Yes, I have seen an actual physical soapbox being used as a metaphorical soapbox. There is a guy who stands on the other side of the street from the unemployment line in downtown Houston, TX and yells at all the people in line every morning. This is in 2011.

  20. 8000 tweets directed at her personally with the intent that she read them. in an online forum that she is known by this guy to frequent. “Maybe you should go kill yourself” is asking her to read it. The haiku is little more than a slightly veiled threat. 

    If he stood on a soapbox in Hyde Park, and waited for her to pass by because he knew she frequented there, and then went ahead  with this sort of speech, he would be considered to be engaged in a criminal act. You take it all off line and it is still a line he crossed.

  21. — Sorry if i double post, I don’t understand this login thing —
    It’s not really the law’s responsibility to prevent people from being assholes to each other. I have always wondered if there is any good scientific basis for even having laws against threatening people. I mean, we (I’m not from the US, but this is true in most places) don’t have a law that says “you have to help old ladies across the street” or “you can’t be sarcastic when talking to shopkeepers”.

    People will increasingly have to deal with this crap if they want to have a public presence on the internet. Maybe we will have to move to models like facebook or google+, where you can’t just spawn 100 spam accounts that easily. The thing in the blog post  is absolutely disgusting and the woman who received the messages was pretty much defenseless in terms of stopping it. Still, I can’t help thinking that this is different from him actually slapping here (or what ever), and that the government should not be in the business of protecting our egos.

    Sometimes (like this), the social norms fail — maybe more frequently on the internet — but the internet also could harbour a new frontier of asshole-repelling netchnologies. It would also be sound to have a thorough, scientific, evaluation of the law that restricts free speech. The current restrictions seem pretty arbitrary (including copyright terms of course)

  22. It wasn’t 100% hate.. The pattern: deep Zen quotes and musings the first few hundred tweets into a new identity, then it would inevitably divert to this topic, then dominate it.  Rinse, repeat.

  23. Free speech doesn’t protect harassment, death threats, verbal extortion attempts, yelling “fire” in a crowded theatre, or a whole host of other utterances.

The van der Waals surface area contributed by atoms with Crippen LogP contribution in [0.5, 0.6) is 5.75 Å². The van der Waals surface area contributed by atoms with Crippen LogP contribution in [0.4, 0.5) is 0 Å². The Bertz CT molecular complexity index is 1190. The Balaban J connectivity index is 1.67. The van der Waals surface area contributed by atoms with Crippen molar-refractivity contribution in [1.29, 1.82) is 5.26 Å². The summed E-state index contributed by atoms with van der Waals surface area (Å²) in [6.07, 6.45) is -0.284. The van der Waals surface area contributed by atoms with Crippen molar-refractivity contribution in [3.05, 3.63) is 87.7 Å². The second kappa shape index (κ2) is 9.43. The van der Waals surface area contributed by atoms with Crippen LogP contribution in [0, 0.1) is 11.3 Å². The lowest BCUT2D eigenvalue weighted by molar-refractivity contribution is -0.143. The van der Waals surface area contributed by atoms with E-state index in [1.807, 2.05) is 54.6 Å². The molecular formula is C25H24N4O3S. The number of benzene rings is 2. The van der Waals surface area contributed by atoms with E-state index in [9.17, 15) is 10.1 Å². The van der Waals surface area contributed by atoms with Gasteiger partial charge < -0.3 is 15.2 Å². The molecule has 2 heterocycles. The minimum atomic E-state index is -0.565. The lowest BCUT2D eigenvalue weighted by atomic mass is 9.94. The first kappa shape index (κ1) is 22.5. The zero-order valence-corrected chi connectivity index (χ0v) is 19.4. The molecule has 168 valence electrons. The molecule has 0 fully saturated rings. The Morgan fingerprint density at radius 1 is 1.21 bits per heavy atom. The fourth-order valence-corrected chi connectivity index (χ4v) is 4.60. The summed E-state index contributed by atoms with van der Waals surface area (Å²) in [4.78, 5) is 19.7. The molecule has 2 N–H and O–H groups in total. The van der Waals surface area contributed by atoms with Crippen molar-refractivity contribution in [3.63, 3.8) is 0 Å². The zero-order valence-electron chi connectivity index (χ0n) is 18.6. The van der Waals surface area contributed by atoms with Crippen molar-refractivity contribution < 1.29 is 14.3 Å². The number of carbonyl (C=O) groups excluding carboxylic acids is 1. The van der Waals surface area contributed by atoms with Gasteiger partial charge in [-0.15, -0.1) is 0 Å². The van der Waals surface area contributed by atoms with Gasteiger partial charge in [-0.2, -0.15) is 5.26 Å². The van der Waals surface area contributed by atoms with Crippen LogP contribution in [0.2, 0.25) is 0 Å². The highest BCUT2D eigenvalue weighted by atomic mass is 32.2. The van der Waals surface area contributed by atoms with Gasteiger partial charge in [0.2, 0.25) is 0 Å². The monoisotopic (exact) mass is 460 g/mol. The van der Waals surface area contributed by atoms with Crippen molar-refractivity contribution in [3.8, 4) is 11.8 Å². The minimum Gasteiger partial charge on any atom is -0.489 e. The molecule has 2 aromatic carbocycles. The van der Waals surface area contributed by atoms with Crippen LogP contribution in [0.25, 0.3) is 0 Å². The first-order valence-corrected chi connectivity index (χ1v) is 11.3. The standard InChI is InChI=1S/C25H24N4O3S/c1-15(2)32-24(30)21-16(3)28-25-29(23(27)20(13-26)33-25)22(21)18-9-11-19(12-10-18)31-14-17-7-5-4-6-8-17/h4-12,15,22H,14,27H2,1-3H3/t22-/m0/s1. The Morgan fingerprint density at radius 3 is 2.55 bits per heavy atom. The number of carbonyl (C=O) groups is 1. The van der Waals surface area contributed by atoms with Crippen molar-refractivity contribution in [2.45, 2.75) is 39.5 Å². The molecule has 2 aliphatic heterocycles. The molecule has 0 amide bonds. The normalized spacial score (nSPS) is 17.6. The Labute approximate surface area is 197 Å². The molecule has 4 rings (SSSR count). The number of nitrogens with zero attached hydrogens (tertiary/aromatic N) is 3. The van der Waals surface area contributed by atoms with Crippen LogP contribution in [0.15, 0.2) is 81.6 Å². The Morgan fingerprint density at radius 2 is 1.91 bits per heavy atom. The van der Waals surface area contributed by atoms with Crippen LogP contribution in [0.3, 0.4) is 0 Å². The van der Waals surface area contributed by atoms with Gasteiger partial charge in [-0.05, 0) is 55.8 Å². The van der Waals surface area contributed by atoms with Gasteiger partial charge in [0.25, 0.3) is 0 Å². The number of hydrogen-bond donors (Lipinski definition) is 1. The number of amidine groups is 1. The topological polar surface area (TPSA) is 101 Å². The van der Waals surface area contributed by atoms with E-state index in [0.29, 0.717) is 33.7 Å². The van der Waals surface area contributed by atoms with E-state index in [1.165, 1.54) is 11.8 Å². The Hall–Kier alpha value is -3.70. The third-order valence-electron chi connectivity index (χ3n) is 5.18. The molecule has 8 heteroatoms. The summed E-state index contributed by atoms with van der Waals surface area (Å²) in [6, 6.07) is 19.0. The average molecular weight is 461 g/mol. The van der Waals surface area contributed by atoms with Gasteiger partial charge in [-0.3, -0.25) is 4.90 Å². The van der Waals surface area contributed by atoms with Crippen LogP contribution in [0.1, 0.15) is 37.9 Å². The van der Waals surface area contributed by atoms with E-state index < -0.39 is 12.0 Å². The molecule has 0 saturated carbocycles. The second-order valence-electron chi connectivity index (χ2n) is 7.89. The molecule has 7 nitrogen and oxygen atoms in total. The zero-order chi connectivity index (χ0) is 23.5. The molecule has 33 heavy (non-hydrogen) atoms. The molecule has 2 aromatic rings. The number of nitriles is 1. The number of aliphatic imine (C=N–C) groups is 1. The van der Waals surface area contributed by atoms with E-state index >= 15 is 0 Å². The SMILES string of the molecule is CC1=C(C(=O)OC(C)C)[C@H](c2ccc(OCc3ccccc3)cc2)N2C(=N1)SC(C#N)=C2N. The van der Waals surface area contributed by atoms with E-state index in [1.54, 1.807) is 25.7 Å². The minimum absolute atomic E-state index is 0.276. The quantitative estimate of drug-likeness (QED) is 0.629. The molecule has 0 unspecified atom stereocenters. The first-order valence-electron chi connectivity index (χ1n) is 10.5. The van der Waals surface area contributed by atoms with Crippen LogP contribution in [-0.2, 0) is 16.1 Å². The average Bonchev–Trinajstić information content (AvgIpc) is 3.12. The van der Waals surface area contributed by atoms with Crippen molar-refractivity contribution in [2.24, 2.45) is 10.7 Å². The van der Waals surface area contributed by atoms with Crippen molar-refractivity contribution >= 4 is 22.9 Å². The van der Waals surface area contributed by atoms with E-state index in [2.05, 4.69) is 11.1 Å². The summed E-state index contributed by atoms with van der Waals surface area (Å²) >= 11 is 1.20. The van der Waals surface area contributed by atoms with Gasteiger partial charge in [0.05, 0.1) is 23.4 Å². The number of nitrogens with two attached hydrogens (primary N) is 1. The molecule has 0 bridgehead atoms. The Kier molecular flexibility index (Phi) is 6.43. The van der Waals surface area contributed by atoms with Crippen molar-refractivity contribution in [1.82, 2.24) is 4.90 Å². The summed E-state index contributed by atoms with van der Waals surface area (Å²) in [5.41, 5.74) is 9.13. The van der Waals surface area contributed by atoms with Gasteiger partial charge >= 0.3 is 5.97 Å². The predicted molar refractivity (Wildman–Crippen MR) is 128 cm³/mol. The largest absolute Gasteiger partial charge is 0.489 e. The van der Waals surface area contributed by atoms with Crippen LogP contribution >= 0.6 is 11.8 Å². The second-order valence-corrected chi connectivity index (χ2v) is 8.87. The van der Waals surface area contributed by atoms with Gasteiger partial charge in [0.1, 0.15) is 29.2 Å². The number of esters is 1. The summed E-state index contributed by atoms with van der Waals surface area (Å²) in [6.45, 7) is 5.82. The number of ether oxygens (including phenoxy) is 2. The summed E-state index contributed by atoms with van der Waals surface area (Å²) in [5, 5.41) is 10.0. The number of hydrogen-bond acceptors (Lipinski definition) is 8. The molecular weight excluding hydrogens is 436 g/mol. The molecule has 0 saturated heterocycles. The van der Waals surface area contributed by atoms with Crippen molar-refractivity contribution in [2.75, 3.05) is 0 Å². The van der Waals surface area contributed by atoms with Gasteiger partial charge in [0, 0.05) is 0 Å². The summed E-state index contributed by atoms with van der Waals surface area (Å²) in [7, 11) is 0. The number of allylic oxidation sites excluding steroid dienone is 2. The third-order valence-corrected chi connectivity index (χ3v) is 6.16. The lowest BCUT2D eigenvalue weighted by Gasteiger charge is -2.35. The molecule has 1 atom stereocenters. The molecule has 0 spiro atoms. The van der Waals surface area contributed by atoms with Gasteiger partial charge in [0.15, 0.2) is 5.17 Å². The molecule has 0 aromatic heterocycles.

24. I’m a big supporter of the EFF and donate to them annually, but I certainly don’t agree with their motion to dismiss this case and protect the troll’s right to free speech in this situation. I might have to reassess my contributions if that’s the way they think.

  25. The Supreme Court has thus far judged speech up to the point of actual threat of violence to be protected speech, including non-specific calls for political violence. EFF, like the ACLU and most free speech organizations, supports this posture, as do I, wholeheartedly, not because we think degenerates like this deserve special protections, but because these questions do not exist in a vacuum, and there are larger issues at stake.

    So when I defend the right for the Westboro Baptist Church to protest, for example, I am not saying that I agree with their message, I am saying that when tools are given to the government to restrict unpopular speech, then we all loose, badly, because the inevitable target of such rules will be advocacy for politically-unpopular issues.

    Just look at what the government has done with state secrecy claims – it has made mockery of the very concept of state secrecy by invoking those protections to deprive innocent torture victims of their day in court. If laws are created or interpreted that give the government the power to determine which speech acts cross the line and which do not, those rules will be abused.

    The bottom line is that legislation should not be created or interpreted primarily with reference to specific cases. When you start legislating on the basis, you get crazy child protection or drug control ordinances that are vague and excessive, fueled by moral outrage. The question here is not whether this guy is right or wrong to send 8,000 twitter messages to this unfortunate woman, it is what kind of society do we want to have, and how do we want to control who can say what in the public forum.

    Just this afternoon I listened to Malcolm X’s galvanizing speech “The Ballot, or the Bullet.” That’s exactly the kind of political action that is at risk here.

    1. The question here is not whether this guy is right or wrong to send 8,000 twitter messages to this unfortunate woman, it is what kind of society do we want to have…

      Yes, that’s the point. I don’t want to have a society where people can threaten and harass other people without consequences.

  26. What a complete loser… I think that we can all agree that this person suffers enough from severe psychological problems. Nevertheless threats and free speech are incompatible.

  27. I’m not trolling here, but it seems like quite a few my fellow boing-boingers have blurred the distinction between what is on a computer screen, and reality.  You can switch off the computer or stop using Twitter.  Twitter is free and isn’t even close to a necessity; if you don’t like how it works stop using it.  The volume of very rude comments directed at this person doesn’t change the fact that they are just rude non-threatening comments.  It isn’t even close to the same thing as a physical presence, or being followed, or called on the phone, or having items mailed to you, or having somebody stand in front of you and direct a threat.  This isn’t a law enforcement problem, it is an ISP terms of service problem.  This case shouldn’t be used to erode other people’s civil liberties at taxpayer expense.